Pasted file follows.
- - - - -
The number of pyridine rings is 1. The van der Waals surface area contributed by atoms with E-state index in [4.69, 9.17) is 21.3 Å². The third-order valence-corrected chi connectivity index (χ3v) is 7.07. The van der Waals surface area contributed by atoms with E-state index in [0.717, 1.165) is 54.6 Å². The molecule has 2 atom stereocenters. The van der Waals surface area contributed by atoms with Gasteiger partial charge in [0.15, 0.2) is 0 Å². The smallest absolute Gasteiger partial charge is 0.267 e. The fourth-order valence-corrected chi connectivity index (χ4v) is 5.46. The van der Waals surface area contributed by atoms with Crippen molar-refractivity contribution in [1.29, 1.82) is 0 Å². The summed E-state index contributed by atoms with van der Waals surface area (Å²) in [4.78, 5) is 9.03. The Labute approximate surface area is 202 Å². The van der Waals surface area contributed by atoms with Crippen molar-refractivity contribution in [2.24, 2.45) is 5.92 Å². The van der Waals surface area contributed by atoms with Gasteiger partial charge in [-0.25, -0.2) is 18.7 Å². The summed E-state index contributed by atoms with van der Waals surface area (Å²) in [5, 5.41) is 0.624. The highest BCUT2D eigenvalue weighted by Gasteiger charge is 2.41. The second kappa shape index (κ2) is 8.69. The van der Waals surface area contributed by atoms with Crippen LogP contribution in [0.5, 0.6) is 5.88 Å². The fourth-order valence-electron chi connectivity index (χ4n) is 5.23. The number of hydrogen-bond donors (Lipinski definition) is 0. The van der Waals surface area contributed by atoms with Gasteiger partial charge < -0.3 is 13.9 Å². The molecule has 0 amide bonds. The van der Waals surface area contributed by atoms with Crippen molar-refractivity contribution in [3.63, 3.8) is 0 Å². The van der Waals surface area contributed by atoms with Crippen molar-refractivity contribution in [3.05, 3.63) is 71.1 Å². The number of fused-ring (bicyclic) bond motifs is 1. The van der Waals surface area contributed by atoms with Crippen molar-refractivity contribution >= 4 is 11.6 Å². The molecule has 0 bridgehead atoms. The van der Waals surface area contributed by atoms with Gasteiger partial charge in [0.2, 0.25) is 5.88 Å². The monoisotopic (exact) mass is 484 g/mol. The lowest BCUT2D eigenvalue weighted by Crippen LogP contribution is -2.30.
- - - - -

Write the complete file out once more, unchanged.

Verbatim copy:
The number of pyridine rings is 1. The van der Waals surface area contributed by atoms with E-state index in [4.69, 9.17) is 21.3 Å². The third-order valence-corrected chi connectivity index (χ3v) is 7.07. The van der Waals surface area contributed by atoms with E-state index in [0.717, 1.165) is 54.6 Å². The molecule has 2 atom stereocenters. The van der Waals surface area contributed by atoms with Gasteiger partial charge in [0.15, 0.2) is 0 Å². The smallest absolute Gasteiger partial charge is 0.267 e. The fourth-order valence-corrected chi connectivity index (χ4v) is 5.46. The van der Waals surface area contributed by atoms with Crippen molar-refractivity contribution in [1.29, 1.82) is 0 Å². The summed E-state index contributed by atoms with van der Waals surface area (Å²) in [4.78, 5) is 9.03. The Labute approximate surface area is 202 Å². The van der Waals surface area contributed by atoms with Crippen molar-refractivity contribution in [2.24, 2.45) is 5.92 Å². The van der Waals surface area contributed by atoms with Gasteiger partial charge in [-0.25, -0.2) is 18.7 Å². The summed E-state index contributed by atoms with van der Waals surface area (Å²) in [5, 5.41) is 0.624. The highest BCUT2D eigenvalue weighted by Gasteiger charge is 2.41. The second kappa shape index (κ2) is 8.69. The van der Waals surface area contributed by atoms with Crippen LogP contribution in [0.5, 0.6) is 5.88 Å². The fourth-order valence-electron chi connectivity index (χ4n) is 5.23. The number of hydrogen-bond donors (Lipinski definition) is 0. The van der Waals surface area contributed by atoms with Gasteiger partial charge < -0.3 is 13.9 Å². The molecule has 0 amide bonds. The van der Waals surface area contributed by atoms with Crippen molar-refractivity contribution in [3.63, 3.8) is 0 Å². The van der Waals surface area contributed by atoms with Crippen molar-refractivity contribution in [3.05, 3.63) is 71.1 Å². The number of fused-ring (bicyclic) bond motifs is 1. The van der Waals surface area contributed by atoms with Crippen molar-refractivity contribution >= 4 is 11.6 Å². The molecule has 0 bridgehead atoms. The van der Waals surface area contributed by atoms with Gasteiger partial charge in [0.2, 0.25) is 5.88 Å². The monoisotopic (exact) mass is 484 g/mol. The lowest BCUT2D eigenvalue weighted by Crippen LogP contribution is -2.30.